This is the second installment of a 10-part series looking at the Ten Commandments.
We need the Law of the Lord because we do not know our own hearts, because our hearts have become confused and scattered and obscure. The Ten Commandments are mercy — a light — to those who are lost, who seek to be found and who are to be set free in the love of God and for the love of neighbor.
None of the commandments is merely about deeds to perform or deeds to avoid. All of them are also about redeeming our desires, guiding us on the way to wanting and enjoying the love of God and neighbor that is life in Christ. Rediscovering the beauty of God’s commandments and recommitting ourselves to their observance is a pathway to having our hearts rewritten so that we might bear the fruit of love.
This all begins with the First Commandment, the traditional catechetical formula for which is this:
“I am the Lord your God …
you shall not have other gods before me.”
This commandment is first because everything in the moral and spiritual life depends on this. It is both the fount and the foundation of the truly human life, which is made perfect as life in Christ.
First point about the First Commandment
There is something very peculiar, and very beautiful, that we should notice right from the start. This commandment — and therefore all the ones that follow — is not some mere rule or cosmic principle. It isn’t like a law of physics that, though true, is just there.
Listen again to what is said: “I am the Lord your God.” This is a personal address. This is a word spoken from someone to someone. We probably can’t wrap our imaginations around this astounding fact, that the Lord God, creator of all, speaks personally — with I-and-you language — to us. But here it is.
The First Commandment — all the commandments — are personal, and they are personalizing.
The “you” here, to whom God speaks, is his People Israel. Israel becomes a person because the Lord God speaks personally. All who share in the life of Israel hear this “I” addressed to them, personally.
And in Jesus, who fulfills the Law and the prophets — the whole history of Israel — this “I” of God is received fully into human flesh, and that “you” becomes Christ’s Church, so that all who share in the life of the Church hear this “I” addressed to them, personally.
This First Commandment sets the tone for all the commandments. The commandments are not just moral precepts, not just rules to be followed, not just commandments given distantly or aloofly. The commandments take the form of a personal address from a personal God to his people.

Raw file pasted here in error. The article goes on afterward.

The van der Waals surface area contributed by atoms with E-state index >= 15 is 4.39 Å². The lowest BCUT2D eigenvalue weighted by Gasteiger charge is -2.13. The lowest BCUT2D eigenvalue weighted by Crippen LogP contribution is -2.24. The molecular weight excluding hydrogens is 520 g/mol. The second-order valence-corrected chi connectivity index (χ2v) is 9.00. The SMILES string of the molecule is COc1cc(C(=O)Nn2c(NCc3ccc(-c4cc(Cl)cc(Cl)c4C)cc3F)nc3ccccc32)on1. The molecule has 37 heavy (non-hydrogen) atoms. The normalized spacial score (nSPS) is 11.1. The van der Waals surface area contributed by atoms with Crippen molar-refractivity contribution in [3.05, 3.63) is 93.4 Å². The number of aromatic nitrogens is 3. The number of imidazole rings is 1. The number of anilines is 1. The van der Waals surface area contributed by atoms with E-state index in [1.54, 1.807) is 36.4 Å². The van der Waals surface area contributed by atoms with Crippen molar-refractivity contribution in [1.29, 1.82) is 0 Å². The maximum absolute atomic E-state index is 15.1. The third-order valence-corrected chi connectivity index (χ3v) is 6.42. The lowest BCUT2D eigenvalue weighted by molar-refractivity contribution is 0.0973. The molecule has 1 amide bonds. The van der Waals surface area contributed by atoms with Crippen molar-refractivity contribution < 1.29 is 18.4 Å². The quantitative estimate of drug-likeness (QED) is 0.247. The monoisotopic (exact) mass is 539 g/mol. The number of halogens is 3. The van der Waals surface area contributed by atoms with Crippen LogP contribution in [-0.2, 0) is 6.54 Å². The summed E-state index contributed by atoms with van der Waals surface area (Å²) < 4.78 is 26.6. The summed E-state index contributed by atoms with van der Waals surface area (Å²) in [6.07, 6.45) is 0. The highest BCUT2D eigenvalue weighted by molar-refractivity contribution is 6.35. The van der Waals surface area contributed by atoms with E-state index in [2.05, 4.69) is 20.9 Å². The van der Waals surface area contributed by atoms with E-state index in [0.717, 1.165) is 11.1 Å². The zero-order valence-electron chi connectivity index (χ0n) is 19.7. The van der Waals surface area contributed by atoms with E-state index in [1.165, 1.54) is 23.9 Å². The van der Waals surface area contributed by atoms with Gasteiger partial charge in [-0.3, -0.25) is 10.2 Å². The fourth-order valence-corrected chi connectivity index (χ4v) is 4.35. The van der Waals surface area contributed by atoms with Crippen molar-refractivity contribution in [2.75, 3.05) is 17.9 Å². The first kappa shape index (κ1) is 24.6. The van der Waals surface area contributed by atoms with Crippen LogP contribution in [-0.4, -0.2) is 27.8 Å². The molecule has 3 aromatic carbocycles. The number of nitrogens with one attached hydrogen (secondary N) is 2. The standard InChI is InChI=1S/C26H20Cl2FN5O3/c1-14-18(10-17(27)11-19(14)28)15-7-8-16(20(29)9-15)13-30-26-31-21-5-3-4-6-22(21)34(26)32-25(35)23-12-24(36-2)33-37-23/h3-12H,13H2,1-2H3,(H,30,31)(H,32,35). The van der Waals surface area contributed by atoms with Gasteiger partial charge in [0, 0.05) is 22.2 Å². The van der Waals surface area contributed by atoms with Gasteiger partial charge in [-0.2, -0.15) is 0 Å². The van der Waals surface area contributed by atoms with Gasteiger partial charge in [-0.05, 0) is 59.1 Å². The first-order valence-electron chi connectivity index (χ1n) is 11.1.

Second point about the First Commandment
The second point about the First Commandment requires us to really think about what a “god” is. For that, we should turn to the Book of Deuteronomy, Chapter 6, where we find the Shema. This became the traditional daily Jewish prayer, which a faithful Jew says at morning and at night. (See sidebar below for this text.)
What does the Shema say? It says that in the morning when you wake, at night when you sleep and all throughout the day, that there is one thing above all that you must remember. There is one thing above all that you must profess as true. There is one thing above all on which you must build all your life and all its activities. That one thing is simply this: The Lord is God and there is no other.
This is a deeply practical matter. This is the most important thing parents are to teach their young. This is what you recite wherever you go, near or far. It is true whether you are active or resting, busy or idle. It should be present in everything you produce. When someone looks at you or you look at yourself, this truth should be obvious. When you or others come and go from your house, you and they should know that this household is for the Lord.
In short, this is the basis of life. This one truth is rehearsed first of all and regularly. And when Jesus was asked what is the greatest commandment, he recited this (cf. Mt 22:36-38).